Huggard and Bealer are two young American missionaries that are trying to bring Europe back onto the path of Christian virtue. That’s no small task, given that the majority of Europeans are unbelievers and the two young men disagree about their methods. While the pious Huggard is convinced that words alone will do the trick, Bealer, whose temper occasionally gets the better of him, advocates for the power of charity and neighbourly love. When they meet Mario, a junkie and male prostitute, their relationship turns to open conflict. While Huggard is highly sceptical that Mario’s desire to convert is genuine, Bealer allows Mario to live with them, tolerates Mario not only asking them for money but also his generally unorthodox behaviour. Huggard’s faith is put to the test when religious duty and worldly temptation clash head on.
With its quiet sense of irony, delicately crafted characters and extensive use of situational comedy, Andreas Erdmann’s handling of the issues surrounding belief avoids fundamentalism and terrorism. Instead it subtly describes how difficult it is to be good in a world which is increasingly dominated by selfishness.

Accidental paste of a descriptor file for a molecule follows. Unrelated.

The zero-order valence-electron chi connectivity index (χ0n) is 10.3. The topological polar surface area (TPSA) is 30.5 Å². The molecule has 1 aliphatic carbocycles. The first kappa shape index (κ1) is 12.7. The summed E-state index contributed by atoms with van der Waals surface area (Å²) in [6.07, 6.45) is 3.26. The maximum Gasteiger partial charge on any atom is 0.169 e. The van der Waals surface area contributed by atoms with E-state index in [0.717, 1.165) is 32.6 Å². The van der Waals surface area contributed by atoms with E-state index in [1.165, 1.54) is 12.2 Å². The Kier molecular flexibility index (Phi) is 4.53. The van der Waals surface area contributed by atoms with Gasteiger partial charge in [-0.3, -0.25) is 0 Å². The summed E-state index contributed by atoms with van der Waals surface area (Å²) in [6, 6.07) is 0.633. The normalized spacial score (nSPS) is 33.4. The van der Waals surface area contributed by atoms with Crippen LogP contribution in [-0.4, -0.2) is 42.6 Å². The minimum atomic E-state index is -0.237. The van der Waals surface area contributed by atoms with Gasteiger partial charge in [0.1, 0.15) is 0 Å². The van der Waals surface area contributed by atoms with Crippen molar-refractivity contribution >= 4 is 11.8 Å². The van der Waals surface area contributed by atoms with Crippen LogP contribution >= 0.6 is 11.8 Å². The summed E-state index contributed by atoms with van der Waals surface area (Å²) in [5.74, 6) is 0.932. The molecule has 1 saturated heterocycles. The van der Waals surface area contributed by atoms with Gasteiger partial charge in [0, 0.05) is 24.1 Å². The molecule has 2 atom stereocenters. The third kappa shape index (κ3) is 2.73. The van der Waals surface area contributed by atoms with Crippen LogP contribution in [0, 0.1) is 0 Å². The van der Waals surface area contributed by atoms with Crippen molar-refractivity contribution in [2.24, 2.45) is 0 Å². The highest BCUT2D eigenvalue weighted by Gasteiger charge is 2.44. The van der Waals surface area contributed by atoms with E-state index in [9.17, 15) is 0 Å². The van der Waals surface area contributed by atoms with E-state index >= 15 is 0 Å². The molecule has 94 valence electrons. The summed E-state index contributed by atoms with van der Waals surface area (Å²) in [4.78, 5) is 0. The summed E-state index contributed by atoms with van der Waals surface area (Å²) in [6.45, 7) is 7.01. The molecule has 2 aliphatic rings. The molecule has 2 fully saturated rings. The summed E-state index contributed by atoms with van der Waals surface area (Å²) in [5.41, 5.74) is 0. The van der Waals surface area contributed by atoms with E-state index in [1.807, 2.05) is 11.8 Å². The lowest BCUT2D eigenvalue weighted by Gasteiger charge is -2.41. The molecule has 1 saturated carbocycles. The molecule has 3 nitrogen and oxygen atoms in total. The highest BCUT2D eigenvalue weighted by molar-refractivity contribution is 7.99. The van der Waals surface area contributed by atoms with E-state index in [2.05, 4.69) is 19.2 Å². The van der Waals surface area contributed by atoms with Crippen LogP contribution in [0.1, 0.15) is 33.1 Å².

Andreas Erdmann

Andreas Erdmann

Andreas Erdmann was born in 1971 in Cologne, and studied theatre directing at the Institute for Theatre and Film at the University of Hamburg. He then became assistant director at Zürich’s Schauspielhaus, and worked as a freelance author. In 2002 he ...

Plays by Andreas Erdmann